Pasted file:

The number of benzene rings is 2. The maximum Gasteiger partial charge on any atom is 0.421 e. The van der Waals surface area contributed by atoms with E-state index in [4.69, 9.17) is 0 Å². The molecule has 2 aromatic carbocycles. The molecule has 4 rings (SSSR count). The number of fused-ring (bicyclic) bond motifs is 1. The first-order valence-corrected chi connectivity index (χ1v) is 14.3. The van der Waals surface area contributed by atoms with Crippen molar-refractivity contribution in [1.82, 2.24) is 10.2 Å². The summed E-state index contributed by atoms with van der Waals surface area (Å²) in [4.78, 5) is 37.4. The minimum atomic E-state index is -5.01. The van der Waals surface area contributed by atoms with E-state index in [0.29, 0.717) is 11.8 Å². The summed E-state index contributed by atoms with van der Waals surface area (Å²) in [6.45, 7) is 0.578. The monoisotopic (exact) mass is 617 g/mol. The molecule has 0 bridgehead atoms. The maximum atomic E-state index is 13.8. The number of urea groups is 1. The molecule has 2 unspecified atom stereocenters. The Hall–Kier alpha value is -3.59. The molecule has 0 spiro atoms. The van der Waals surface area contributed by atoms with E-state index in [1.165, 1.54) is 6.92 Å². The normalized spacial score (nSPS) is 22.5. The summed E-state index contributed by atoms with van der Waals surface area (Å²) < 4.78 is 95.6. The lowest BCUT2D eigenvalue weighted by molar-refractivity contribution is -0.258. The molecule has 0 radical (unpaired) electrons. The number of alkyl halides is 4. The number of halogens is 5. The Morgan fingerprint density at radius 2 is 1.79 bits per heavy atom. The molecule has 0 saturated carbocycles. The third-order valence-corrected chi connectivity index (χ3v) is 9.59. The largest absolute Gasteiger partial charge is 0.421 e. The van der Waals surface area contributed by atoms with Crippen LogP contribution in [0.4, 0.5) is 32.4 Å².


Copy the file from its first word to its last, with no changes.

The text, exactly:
The number of benzene rings is 2. The maximum Gasteiger partial charge on any atom is 0.421 e. The van der Waals surface area contributed by atoms with E-state index in [4.69, 9.17) is 0 Å². The molecule has 2 aromatic carbocycles. The molecule has 4 rings (SSSR count). The number of fused-ring (bicyclic) bond motifs is 1. The first-order valence-corrected chi connectivity index (χ1v) is 14.3. The van der Waals surface area contributed by atoms with Crippen molar-refractivity contribution in [1.82, 2.24) is 10.2 Å². The summed E-state index contributed by atoms with van der Waals surface area (Å²) in [4.78, 5) is 37.4. The minimum atomic E-state index is -5.01. The van der Waals surface area contributed by atoms with E-state index in [0.29, 0.717) is 11.8 Å². The summed E-state index contributed by atoms with van der Waals surface area (Å²) in [6.45, 7) is 0.578. The monoisotopic (exact) mass is 617 g/mol. The molecule has 0 bridgehead atoms. The maximum atomic E-state index is 13.8. The number of urea groups is 1. The molecule has 2 unspecified atom stereocenters. The Hall–Kier alpha value is -3.59. The molecule has 0 spiro atoms. The van der Waals surface area contributed by atoms with E-state index in [1.165, 1.54) is 6.92 Å². The normalized spacial score (nSPS) is 22.5. The summed E-state index contributed by atoms with van der Waals surface area (Å²) < 4.78 is 95.6. The lowest BCUT2D eigenvalue weighted by molar-refractivity contribution is -0.258. The molecule has 0 radical (unpaired) electrons. The number of alkyl halides is 4. The number of halogens is 5. The Morgan fingerprint density at radius 2 is 1.79 bits per heavy atom. The molecule has 0 saturated carbocycles. The third-order valence-corrected chi connectivity index (χ3v) is 9.59. The largest absolute Gasteiger partial charge is 0.421 e. The van der Waals surface area contributed by atoms with Crippen LogP contribution in [0.4, 0.5) is 32.4 Å².